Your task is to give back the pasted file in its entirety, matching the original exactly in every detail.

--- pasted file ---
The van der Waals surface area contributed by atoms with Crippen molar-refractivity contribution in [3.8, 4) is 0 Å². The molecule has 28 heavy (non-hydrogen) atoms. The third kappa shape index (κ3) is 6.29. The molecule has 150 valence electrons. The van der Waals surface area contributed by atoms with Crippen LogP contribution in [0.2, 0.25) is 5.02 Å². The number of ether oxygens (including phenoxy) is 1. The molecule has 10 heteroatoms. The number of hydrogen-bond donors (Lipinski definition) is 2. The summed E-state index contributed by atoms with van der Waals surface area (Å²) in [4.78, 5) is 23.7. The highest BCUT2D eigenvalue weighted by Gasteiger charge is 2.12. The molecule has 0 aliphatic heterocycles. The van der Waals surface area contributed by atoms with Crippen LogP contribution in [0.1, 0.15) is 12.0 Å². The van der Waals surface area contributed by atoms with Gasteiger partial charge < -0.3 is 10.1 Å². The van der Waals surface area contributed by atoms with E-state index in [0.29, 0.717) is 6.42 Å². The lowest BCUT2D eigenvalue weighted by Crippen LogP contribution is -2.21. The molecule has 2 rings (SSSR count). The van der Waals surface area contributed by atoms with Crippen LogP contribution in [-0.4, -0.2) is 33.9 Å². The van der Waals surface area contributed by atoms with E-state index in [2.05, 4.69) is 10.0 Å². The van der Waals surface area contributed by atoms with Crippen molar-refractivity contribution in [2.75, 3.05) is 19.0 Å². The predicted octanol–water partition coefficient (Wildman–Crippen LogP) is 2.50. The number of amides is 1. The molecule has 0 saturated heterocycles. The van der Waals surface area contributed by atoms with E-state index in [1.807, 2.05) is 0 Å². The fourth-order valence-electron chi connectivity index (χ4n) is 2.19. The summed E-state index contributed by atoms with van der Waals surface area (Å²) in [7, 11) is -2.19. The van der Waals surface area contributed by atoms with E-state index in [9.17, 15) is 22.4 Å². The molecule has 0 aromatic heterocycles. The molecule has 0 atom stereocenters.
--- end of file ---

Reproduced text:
The van der Waals surface area contributed by atoms with Crippen molar-refractivity contribution in [3.8, 4) is 0 Å². The molecule has 28 heavy (non-hydrogen) atoms. The third kappa shape index (κ3) is 6.29. The molecule has 150 valence electrons. The van der Waals surface area contributed by atoms with Crippen LogP contribution in [0.2, 0.25) is 5.02 Å². The number of ether oxygens (including phenoxy) is 1. The molecule has 10 heteroatoms. The number of hydrogen-bond donors (Lipinski definition) is 2. The summed E-state index contributed by atoms with van der Waals surface area (Å²) in [4.78, 5) is 23.7. The highest BCUT2D eigenvalue weighted by Gasteiger charge is 2.12. The molecule has 0 aliphatic heterocycles. The van der Waals surface area contributed by atoms with Crippen LogP contribution in [0.1, 0.15) is 12.0 Å². The van der Waals surface area contributed by atoms with Gasteiger partial charge < -0.3 is 10.1 Å². The van der Waals surface area contributed by atoms with E-state index in [0.29, 0.717) is 6.42 Å². The lowest BCUT2D eigenvalue weighted by Crippen LogP contribution is -2.21. The molecule has 2 rings (SSSR count). The van der Waals surface area contributed by atoms with Crippen LogP contribution in [-0.4, -0.2) is 33.9 Å². The van der Waals surface area contributed by atoms with E-state index in [2.05, 4.69) is 10.0 Å². The van der Waals surface area contributed by atoms with Crippen molar-refractivity contribution in [2.75, 3.05) is 19.0 Å². The predicted octanol–water partition coefficient (Wildman–Crippen LogP) is 2.50. The number of amides is 1. The molecule has 0 saturated heterocycles. The van der Waals surface area contributed by atoms with E-state index in [1.807, 2.05) is 0 Å². The fourth-order valence-electron chi connectivity index (χ4n) is 2.19. The summed E-state index contributed by atoms with van der Waals surface area (Å²) in [7, 11) is -2.19. The van der Waals surface area contributed by atoms with E-state index in [9.17, 15) is 22.4 Å². The molecule has 0 aromatic heterocycles. The molecule has 0 atom stereocenters.